Political Innovator: Claudia López
Claudia López fled Colombia in October of 2013 after receiving death threats for her investigative reporting on the so-called parapolítica network that linked her country’s politicians with paramilitary groups. “Yesterday, I left the country as a preventative measure,” López wrote to her Twitter followers. “I will return when the police and the inspector general do their jobs.”
Two months later, López was not only back in Colombia; she was a successful candidate for the Colombian Senate. In March 2014, López won her seat representing the Alianza Verde (Green Alliance) with the slogan “Colombia se respeta” (“Colombia must be respected”). During the election, she received over 81,000 votes—making her the most-voted candidate in her party that election cycle. The small, progressive party won five out of 102 senate seats and came in sixth with 3.94 percent of the vote.
Defying what she considers the systemic corruption of her country—even at personal risk—is nothing new for the 44-year-old anti-corruption advocate. Since 2005, when she first published her findings about the expansion of Colombian paramilitary groups as a columnist in Semana.com, her work has led to the investigation of 126 members of Congress and the prosecution and conviction of 42 Colombian politicians for direct ties to paramilitary groups (one of the sentences was later revoked).
The Bogotá native has been committed to politics since her days at the Universidad Distrital, where she was part of the student movement La Séptima Papeleta (The Seventh Ballot), which called for a constitutional assembly during the 1990 congressional elections. She later transferred to the Universidad Externado de Colombia, where she studied government and international relations.
Her first professional opportunity in politics came while she worked in the Dirección de Participación Ciudadana (Office of Citizen Participation) as an assistant for Enrique Peñalosa’s 1995 campaign for mayor of Bogotá. In the following years, López directed the Departamento Administrativo de Acción Comunal (Community Action Administrative Department) for Bogotá’s mayor’s office, did consulting work, and later launched a career as a political columnist for publications including Semana.com, La Silla Vacía and El Tiempo.
In 2008, López joined Corporación Nuevo Arco Iris (New Rainbow Corporation), a Colombian NGO that works to promote democracy and national reconciliation, as coordinator of the organization’s Observatorio del Conflicto Armado (Armed Conflict Observatory). The threats came after an article she wrote for La Silla Vacía in 2011 helped lead to the investigation and imprisonment of the former governor of La Guajira department, Juan Francisco “Kiko” Gómez, in 2013 for his ties to narcotrafficker Marcos “Marquitos” de Jesús Figueroa García.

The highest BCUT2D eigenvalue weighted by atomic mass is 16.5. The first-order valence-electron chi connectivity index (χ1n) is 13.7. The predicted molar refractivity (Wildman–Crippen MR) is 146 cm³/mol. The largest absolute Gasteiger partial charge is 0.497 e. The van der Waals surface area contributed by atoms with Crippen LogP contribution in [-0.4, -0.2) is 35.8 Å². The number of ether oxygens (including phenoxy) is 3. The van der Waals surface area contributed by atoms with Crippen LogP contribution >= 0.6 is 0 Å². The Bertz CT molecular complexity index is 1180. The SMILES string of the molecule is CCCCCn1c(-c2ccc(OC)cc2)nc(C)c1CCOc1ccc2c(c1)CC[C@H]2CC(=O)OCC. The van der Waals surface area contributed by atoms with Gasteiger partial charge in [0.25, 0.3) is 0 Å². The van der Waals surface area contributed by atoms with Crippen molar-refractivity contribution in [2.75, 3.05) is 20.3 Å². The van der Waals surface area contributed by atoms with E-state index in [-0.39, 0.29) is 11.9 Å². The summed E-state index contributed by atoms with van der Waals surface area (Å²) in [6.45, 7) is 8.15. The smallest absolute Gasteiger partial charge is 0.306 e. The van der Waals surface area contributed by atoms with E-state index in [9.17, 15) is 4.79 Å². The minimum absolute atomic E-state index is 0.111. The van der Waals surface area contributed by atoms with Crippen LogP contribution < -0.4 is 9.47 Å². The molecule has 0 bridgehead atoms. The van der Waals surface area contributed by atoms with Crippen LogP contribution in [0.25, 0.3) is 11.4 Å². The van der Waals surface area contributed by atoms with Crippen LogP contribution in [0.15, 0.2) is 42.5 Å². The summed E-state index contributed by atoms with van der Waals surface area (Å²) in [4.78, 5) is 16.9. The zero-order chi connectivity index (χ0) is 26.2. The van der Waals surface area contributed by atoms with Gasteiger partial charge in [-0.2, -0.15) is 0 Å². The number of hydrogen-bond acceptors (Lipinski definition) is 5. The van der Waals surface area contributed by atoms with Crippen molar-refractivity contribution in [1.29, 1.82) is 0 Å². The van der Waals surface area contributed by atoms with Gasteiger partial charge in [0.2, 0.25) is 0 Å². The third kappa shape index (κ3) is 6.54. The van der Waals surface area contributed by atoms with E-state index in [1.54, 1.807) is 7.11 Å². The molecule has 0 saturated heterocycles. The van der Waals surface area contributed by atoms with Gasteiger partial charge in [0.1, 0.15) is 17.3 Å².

Today, even as her security is monitored by Colombia’s Unidad Nacional de Protección (National Protection Unit), López remains a relentless crusader for justice. “I felt a great sense of frustration,” López says, explaining why she embarked on a career that has blended journalism, advocacy and politics. “Democracy [in Colombia] no longer belonged to decent citizens; it had been taken over by the mafia and illegal armed actors.”
In addition to her anti-corruption platform, López has emphasized the need to construct a more equitable and accessible educational system and reform Colombia’s justice system. López’s platform also calls for better regulation of mining by the Colombian government, more responsible mining practices and the expansion of popular consultation.
“To achieve a more equal country, we have to practice active citizenship and politics,” López says. “The key is to defeat corruption with clean citizen-led politics.”
That message resonates in a country where widespread corruption and over 50 years of armed conflict have left many politically apathetic. Some 56 percent of voters abstained from the 2014 congressional elections.
According to López, the threat to Colombia extends beyond the conflict with guerrilla groups such as the Fuerzas Armadas Revolucionarias de Colombia (Revolutionary Armed Forces of Colombia—FARC) to the widespread corruption that has prevented the country from building better institutions. Even her supporters will concede that López, who takes her senate seat in July, will have her work cut out for her.